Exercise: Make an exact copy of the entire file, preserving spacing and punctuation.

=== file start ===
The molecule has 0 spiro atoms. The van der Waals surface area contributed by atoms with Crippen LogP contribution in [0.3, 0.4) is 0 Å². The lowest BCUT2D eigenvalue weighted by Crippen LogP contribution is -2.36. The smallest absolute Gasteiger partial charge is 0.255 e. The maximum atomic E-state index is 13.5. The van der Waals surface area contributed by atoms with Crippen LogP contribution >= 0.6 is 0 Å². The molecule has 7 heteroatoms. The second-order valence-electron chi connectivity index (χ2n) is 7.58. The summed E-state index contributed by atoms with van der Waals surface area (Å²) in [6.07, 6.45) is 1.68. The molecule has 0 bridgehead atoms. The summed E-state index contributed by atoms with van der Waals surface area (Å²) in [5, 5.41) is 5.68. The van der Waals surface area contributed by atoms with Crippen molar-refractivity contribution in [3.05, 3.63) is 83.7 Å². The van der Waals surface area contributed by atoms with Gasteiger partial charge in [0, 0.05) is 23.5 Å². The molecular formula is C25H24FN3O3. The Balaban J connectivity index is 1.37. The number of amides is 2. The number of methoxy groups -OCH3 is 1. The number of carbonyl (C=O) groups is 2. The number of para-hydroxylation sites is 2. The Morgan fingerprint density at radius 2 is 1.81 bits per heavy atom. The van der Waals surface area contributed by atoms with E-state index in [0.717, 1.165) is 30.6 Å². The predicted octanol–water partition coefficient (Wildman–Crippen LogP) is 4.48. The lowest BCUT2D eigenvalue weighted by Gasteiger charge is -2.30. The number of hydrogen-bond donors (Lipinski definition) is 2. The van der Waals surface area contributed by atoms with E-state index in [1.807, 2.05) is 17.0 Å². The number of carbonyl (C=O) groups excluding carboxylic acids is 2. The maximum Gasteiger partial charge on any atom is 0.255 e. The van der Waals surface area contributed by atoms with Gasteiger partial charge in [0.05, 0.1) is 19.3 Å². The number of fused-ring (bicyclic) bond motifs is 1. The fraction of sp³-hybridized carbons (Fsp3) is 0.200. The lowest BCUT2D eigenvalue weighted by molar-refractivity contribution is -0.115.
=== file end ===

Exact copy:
The molecule has 0 spiro atoms. The van der Waals surface area contributed by atoms with Crippen LogP contribution in [0.3, 0.4) is 0 Å². The lowest BCUT2D eigenvalue weighted by Crippen LogP contribution is -2.36. The smallest absolute Gasteiger partial charge is 0.255 e. The maximum atomic E-state index is 13.5. The van der Waals surface area contributed by atoms with Crippen LogP contribution >= 0.6 is 0 Å². The molecule has 7 heteroatoms. The second-order valence-electron chi connectivity index (χ2n) is 7.58. The summed E-state index contributed by atoms with van der Waals surface area (Å²) in [6.07, 6.45) is 1.68. The molecule has 0 bridgehead atoms. The summed E-state index contributed by atoms with van der Waals surface area (Å²) in [5, 5.41) is 5.68. The van der Waals surface area contributed by atoms with Crippen molar-refractivity contribution in [3.05, 3.63) is 83.7 Å². The van der Waals surface area contributed by atoms with Gasteiger partial charge in [0, 0.05) is 23.5 Å². The molecular formula is C25H24FN3O3. The Balaban J connectivity index is 1.37. The number of amides is 2. The number of methoxy groups -OCH3 is 1. The number of carbonyl (C=O) groups is 2. The number of para-hydroxylation sites is 2. The Morgan fingerprint density at radius 2 is 1.81 bits per heavy atom. The van der Waals surface area contributed by atoms with E-state index in [0.717, 1.165) is 30.6 Å². The predicted octanol–water partition coefficient (Wildman–Crippen LogP) is 4.48. The lowest BCUT2D eigenvalue weighted by Gasteiger charge is -2.30. The number of hydrogen-bond donors (Lipinski definition) is 2. The van der Waals surface area contributed by atoms with E-state index in [1.807, 2.05) is 17.0 Å². The number of carbonyl (C=O) groups excluding carboxylic acids is 2. The maximum Gasteiger partial charge on any atom is 0.255 e. The van der Waals surface area contributed by atoms with Gasteiger partial charge in [0.05, 0.1) is 19.3 Å². The number of fused-ring (bicyclic) bond motifs is 1. The fraction of sp³-hybridized carbons (Fsp3) is 0.200. The lowest BCUT2D eigenvalue weighted by molar-refractivity contribution is -0.115.